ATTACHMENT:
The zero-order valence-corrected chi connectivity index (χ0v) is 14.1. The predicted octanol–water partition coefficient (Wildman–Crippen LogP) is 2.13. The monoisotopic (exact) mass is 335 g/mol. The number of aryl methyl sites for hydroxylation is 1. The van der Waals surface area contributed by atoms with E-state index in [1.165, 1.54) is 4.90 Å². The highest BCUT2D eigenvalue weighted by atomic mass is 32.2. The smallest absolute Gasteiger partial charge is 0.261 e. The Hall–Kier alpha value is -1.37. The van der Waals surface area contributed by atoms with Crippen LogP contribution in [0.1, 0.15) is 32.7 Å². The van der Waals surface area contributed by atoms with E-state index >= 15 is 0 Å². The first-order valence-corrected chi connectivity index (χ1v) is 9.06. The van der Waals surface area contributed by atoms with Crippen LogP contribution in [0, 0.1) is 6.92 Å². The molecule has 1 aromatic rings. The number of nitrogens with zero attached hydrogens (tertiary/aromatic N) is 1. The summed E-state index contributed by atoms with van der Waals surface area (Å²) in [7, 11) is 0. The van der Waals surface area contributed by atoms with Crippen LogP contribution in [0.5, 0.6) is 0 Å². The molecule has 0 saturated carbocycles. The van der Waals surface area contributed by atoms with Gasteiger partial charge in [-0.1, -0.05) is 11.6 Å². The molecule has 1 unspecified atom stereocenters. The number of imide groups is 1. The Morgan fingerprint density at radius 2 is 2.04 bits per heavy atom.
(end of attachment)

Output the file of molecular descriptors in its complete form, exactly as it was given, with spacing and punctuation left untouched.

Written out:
The zero-order valence-corrected chi connectivity index (χ0v) is 14.1. The predicted octanol–water partition coefficient (Wildman–Crippen LogP) is 2.13. The monoisotopic (exact) mass is 335 g/mol. The number of aryl methyl sites for hydroxylation is 1. The van der Waals surface area contributed by atoms with E-state index in [1.165, 1.54) is 4.90 Å². The highest BCUT2D eigenvalue weighted by atomic mass is 32.2. The smallest absolute Gasteiger partial charge is 0.261 e. The Hall–Kier alpha value is -1.37. The van der Waals surface area contributed by atoms with Crippen LogP contribution in [0.1, 0.15) is 32.7 Å². The van der Waals surface area contributed by atoms with E-state index >= 15 is 0 Å². The first-order valence-corrected chi connectivity index (χ1v) is 9.06. The van der Waals surface area contributed by atoms with Crippen LogP contribution in [0, 0.1) is 6.92 Å². The molecule has 1 aromatic rings. The number of nitrogens with zero attached hydrogens (tertiary/aromatic N) is 1. The summed E-state index contributed by atoms with van der Waals surface area (Å²) in [7, 11) is 0. The van der Waals surface area contributed by atoms with Crippen LogP contribution in [0.5, 0.6) is 0 Å². The molecule has 0 saturated carbocycles. The van der Waals surface area contributed by atoms with Gasteiger partial charge in [-0.1, -0.05) is 11.6 Å². The molecule has 1 unspecified atom stereocenters. The number of imide groups is 1. The Morgan fingerprint density at radius 2 is 2.04 bits per heavy atom.